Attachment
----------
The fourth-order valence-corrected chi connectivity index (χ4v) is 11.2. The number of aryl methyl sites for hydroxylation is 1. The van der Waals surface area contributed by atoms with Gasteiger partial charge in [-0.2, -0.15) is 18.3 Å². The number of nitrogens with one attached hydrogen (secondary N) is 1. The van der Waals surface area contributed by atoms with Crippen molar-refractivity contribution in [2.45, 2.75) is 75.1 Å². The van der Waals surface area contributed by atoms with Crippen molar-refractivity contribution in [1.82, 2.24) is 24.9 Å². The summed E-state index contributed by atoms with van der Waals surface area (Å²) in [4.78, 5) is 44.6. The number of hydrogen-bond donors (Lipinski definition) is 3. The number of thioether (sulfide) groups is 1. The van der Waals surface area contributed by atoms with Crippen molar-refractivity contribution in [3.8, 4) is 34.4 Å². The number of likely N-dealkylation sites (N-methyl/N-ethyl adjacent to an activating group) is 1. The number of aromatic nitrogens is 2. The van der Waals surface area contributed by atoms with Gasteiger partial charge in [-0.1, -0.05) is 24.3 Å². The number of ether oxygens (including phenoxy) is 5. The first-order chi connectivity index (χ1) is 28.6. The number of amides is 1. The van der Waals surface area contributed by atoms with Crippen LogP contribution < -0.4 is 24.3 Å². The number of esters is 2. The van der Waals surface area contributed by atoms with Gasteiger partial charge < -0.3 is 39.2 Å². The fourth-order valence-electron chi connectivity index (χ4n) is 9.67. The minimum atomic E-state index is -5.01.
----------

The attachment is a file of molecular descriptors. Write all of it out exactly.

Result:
The fourth-order valence-corrected chi connectivity index (χ4v) is 11.2. The number of aryl methyl sites for hydroxylation is 1. The van der Waals surface area contributed by atoms with Gasteiger partial charge in [-0.2, -0.15) is 18.3 Å². The number of nitrogens with one attached hydrogen (secondary N) is 1. The van der Waals surface area contributed by atoms with Crippen molar-refractivity contribution in [2.45, 2.75) is 75.1 Å². The van der Waals surface area contributed by atoms with Crippen molar-refractivity contribution in [1.82, 2.24) is 24.9 Å². The summed E-state index contributed by atoms with van der Waals surface area (Å²) in [4.78, 5) is 44.6. The number of hydrogen-bond donors (Lipinski definition) is 3. The number of thioether (sulfide) groups is 1. The van der Waals surface area contributed by atoms with Crippen molar-refractivity contribution in [3.8, 4) is 34.4 Å². The number of likely N-dealkylation sites (N-methyl/N-ethyl adjacent to an activating group) is 1. The number of aromatic nitrogens is 2. The van der Waals surface area contributed by atoms with Gasteiger partial charge in [-0.1, -0.05) is 24.3 Å². The number of ether oxygens (including phenoxy) is 5. The first-order chi connectivity index (χ1) is 28.6. The number of amides is 1. The van der Waals surface area contributed by atoms with Crippen LogP contribution < -0.4 is 24.3 Å². The number of esters is 2. The van der Waals surface area contributed by atoms with Gasteiger partial charge < -0.3 is 39.2 Å². The fourth-order valence-electron chi connectivity index (χ4n) is 9.67. The minimum atomic E-state index is -5.01.